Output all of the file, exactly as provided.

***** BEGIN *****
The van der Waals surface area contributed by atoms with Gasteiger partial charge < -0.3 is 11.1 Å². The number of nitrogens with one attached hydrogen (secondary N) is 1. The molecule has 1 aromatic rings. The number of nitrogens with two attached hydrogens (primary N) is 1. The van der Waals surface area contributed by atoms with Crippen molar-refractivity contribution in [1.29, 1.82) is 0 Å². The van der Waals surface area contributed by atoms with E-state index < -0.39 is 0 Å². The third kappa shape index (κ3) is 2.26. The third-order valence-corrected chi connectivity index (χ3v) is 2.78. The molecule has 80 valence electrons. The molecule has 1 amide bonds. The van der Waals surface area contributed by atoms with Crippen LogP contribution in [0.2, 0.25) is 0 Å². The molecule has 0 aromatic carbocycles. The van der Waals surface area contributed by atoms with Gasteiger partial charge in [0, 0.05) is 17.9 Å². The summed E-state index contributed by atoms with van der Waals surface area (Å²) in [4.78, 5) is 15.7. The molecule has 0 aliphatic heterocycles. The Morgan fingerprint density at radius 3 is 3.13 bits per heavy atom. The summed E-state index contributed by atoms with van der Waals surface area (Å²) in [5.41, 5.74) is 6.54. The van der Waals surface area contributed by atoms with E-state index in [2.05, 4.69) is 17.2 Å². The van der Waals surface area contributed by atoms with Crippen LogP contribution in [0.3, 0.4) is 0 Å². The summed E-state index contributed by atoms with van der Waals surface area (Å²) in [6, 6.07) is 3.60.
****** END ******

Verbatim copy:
The van der Waals surface area contributed by atoms with Gasteiger partial charge < -0.3 is 11.1 Å². The number of nitrogens with one attached hydrogen (secondary N) is 1. The molecule has 1 aromatic rings. The number of nitrogens with two attached hydrogens (primary N) is 1. The van der Waals surface area contributed by atoms with Crippen molar-refractivity contribution in [1.29, 1.82) is 0 Å². The van der Waals surface area contributed by atoms with E-state index < -0.39 is 0 Å². The third kappa shape index (κ3) is 2.26. The third-order valence-corrected chi connectivity index (χ3v) is 2.78. The molecule has 80 valence electrons. The molecule has 1 amide bonds. The van der Waals surface area contributed by atoms with Crippen LogP contribution in [0.2, 0.25) is 0 Å². The molecule has 0 aromatic carbocycles. The van der Waals surface area contributed by atoms with Gasteiger partial charge in [0, 0.05) is 17.9 Å². The summed E-state index contributed by atoms with van der Waals surface area (Å²) in [4.78, 5) is 15.7. The molecule has 0 aliphatic heterocycles. The Morgan fingerprint density at radius 3 is 3.13 bits per heavy atom. The summed E-state index contributed by atoms with van der Waals surface area (Å²) in [5.41, 5.74) is 6.54. The van der Waals surface area contributed by atoms with E-state index in [2.05, 4.69) is 17.2 Å². The van der Waals surface area contributed by atoms with Crippen LogP contribution in [0.3, 0.4) is 0 Å². The summed E-state index contributed by atoms with van der Waals surface area (Å²) in [6, 6.07) is 3.60.